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NCJ Number: 201285 Find in a Library
Title: Khat (Catha Edulis), 2003
Corporate Author: US Dept of Justice, National Drug Intelligence Ctr
United States of America
Date Published: May 2003
Page Count: 4
Sponsoring Agency: NCJRS Photocopy Services
Rockville, MD 20849-6000
US Dept of Justice, National Drug Intelligence Ctr
Johnstown, PA 15901-1622
Sale Source: NCJRS Photocopy Services
Box 6000
Rockville, MD 20849-6000
United States of America

US Dept of Justice, National Drug Intelligence Ctr
319 Washington Street, Fifth FL.
Johnstown, PA 15901-1622
United States of America
Document: PDF
Type: Issue Overview
Format: Document (Online)
Language: English
Country: United States of America
Annotation: This bulletin provides information on the characteristics, abuse, availability, and transportation of khat, a plant that contains stimulants regulated under the Controlled Substances Act.
Abstract: Khat is a flowering shrub native to northeast Africa and the Arabian Peninsula. The availability of khat is increasing in the United States. The amount of khat seized by Federal law enforcement officers increased dramatically from 14 metric tons in 1995 to 37 metric tons in 2001. In the first 6 months of 2002, Federal officers seized nearly 30 metric tons of the drug. Individuals of Somali, Ethiopian, and Yemeni descent are the primary transporters and distributors of khat; and in the United States khat use is more prevalent among immigrants from Somalia, Ethiopia, and Yemen. These persons use the drug in casual settings or as part of their religious ceremonies. Abuse levels are highest in cities with sizable populations of these immigrants. Khat must be transported quickly to its intended market because of its limited shelf life. The drug is often transported into the United States through Great Britain and Canada, primarily through package delivery services and, to a lesser extent, by couriers aboard commercial airplanes. Examples of seizures that involved package delivery services are presented for Minneapolis-St. Paul, Minn.; New York City; Kansas City, MO; Kansas City, KS; and Detroit, MI. Khat will likely become increasingly available in the United States, and abuse of the drug will remain most prevalent in communities with large Somali, Ethiopian, and Yemeni populations; however, the drug is not likely to become widely popular due to its limited shelf life and because stimulant abusers commonly seek more intense physiological effects, such as those produced by cocaine and methamphetamine. 6 references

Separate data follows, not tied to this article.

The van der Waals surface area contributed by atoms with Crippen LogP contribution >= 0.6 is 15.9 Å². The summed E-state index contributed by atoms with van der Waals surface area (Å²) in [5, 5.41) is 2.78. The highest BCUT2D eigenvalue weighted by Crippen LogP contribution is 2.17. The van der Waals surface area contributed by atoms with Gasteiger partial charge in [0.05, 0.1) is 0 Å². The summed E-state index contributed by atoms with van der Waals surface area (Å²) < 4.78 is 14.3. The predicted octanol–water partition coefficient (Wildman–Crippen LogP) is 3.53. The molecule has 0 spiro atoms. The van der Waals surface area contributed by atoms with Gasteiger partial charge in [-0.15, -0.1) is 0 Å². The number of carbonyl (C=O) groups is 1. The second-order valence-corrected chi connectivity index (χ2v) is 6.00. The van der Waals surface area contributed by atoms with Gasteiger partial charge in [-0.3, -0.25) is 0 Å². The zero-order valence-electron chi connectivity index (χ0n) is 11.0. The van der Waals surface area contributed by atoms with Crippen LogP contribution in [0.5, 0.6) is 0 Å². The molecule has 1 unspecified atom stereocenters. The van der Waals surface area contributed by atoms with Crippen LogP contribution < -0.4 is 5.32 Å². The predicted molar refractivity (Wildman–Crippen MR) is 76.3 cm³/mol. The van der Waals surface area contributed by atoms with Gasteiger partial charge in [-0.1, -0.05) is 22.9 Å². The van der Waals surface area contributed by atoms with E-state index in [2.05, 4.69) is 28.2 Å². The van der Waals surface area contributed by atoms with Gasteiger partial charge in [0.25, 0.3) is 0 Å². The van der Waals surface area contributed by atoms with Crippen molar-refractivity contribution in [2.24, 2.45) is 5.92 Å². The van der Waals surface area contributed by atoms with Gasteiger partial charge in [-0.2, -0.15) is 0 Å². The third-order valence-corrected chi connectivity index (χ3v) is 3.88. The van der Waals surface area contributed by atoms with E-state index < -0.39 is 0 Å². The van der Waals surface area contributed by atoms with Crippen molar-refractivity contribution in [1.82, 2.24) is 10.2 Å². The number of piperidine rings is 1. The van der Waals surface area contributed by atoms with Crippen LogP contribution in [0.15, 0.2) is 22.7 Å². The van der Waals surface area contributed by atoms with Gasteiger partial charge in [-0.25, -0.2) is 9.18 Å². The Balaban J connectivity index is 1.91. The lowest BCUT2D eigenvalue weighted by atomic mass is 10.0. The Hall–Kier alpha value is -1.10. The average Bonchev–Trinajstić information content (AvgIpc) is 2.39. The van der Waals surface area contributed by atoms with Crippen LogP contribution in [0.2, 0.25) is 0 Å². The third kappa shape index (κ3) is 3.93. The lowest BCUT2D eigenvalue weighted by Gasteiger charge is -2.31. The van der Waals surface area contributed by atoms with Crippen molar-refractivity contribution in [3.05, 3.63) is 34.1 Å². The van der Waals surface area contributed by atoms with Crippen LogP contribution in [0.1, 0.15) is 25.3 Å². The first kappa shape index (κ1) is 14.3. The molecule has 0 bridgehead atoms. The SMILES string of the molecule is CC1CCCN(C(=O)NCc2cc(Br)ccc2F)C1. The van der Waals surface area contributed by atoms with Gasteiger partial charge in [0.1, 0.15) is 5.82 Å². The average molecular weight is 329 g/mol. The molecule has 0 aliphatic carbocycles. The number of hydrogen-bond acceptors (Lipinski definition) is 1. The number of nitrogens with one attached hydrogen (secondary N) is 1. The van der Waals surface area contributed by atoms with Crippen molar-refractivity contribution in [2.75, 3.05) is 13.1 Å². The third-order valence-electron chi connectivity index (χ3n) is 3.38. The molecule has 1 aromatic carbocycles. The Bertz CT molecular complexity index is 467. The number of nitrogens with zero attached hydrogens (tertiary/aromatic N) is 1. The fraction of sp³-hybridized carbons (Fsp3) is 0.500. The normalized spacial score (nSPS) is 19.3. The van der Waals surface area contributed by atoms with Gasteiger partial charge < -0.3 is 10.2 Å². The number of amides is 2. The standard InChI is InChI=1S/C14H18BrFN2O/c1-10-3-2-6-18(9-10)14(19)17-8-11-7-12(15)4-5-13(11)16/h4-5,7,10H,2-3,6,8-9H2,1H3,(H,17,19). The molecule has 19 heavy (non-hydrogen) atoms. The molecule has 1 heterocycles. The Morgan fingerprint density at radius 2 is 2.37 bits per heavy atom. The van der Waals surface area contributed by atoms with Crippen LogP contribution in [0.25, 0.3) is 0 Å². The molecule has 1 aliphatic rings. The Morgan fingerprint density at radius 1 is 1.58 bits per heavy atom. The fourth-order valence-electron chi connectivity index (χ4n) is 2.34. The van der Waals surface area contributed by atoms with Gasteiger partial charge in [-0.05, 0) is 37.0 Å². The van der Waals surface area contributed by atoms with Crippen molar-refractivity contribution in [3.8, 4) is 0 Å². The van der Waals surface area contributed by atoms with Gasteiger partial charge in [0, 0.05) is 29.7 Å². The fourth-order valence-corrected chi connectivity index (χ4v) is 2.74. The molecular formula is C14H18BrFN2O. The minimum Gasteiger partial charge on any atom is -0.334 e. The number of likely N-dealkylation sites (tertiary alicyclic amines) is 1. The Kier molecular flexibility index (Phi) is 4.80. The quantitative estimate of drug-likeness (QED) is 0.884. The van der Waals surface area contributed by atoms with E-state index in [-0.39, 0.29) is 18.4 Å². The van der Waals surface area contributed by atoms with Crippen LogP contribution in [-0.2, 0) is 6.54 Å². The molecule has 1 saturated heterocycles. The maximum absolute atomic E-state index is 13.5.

Main Term(s): Drug information
Index Term(s): Drug abuse; Drug smuggling; Federal drug laws; Trend analysis
Note: Downloaded June 26, 2003.
To cite this abstract, use the following link:
http://www.ncjrs.gov/App/publications/abstract.aspx?ID=201285

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